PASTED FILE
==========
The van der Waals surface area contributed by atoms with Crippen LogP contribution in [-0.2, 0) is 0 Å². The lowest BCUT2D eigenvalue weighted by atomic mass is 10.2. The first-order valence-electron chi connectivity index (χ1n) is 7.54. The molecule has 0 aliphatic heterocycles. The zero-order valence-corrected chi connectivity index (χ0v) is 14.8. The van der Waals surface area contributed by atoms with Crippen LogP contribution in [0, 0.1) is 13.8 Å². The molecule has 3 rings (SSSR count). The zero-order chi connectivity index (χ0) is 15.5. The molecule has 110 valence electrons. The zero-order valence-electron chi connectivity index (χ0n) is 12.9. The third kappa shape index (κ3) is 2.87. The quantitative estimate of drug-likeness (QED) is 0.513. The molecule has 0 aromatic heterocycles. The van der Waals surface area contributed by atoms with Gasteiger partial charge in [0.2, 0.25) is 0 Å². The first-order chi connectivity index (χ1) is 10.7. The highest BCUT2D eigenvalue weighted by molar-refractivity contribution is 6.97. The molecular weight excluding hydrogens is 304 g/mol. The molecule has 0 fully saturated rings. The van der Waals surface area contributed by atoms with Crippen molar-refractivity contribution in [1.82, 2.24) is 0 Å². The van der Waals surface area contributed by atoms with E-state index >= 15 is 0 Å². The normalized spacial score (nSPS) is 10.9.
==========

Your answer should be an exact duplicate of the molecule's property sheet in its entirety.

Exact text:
The van der Waals surface area contributed by atoms with Crippen LogP contribution in [-0.2, 0) is 0 Å². The lowest BCUT2D eigenvalue weighted by atomic mass is 10.2. The first-order valence-electron chi connectivity index (χ1n) is 7.54. The molecule has 0 aliphatic heterocycles. The zero-order valence-corrected chi connectivity index (χ0v) is 14.8. The van der Waals surface area contributed by atoms with Crippen LogP contribution in [0, 0.1) is 13.8 Å². The molecule has 3 rings (SSSR count). The zero-order chi connectivity index (χ0) is 15.5. The molecule has 110 valence electrons. The zero-order valence-electron chi connectivity index (χ0n) is 12.9. The third kappa shape index (κ3) is 2.87. The quantitative estimate of drug-likeness (QED) is 0.513. The molecule has 0 aromatic heterocycles. The van der Waals surface area contributed by atoms with Gasteiger partial charge in [0.2, 0.25) is 0 Å². The first-order chi connectivity index (χ1) is 10.7. The highest BCUT2D eigenvalue weighted by molar-refractivity contribution is 6.97. The molecular weight excluding hydrogens is 304 g/mol. The molecule has 0 fully saturated rings. The van der Waals surface area contributed by atoms with Crippen molar-refractivity contribution in [1.82, 2.24) is 0 Å². The van der Waals surface area contributed by atoms with E-state index >= 15 is 0 Å². The normalized spacial score (nSPS) is 10.9.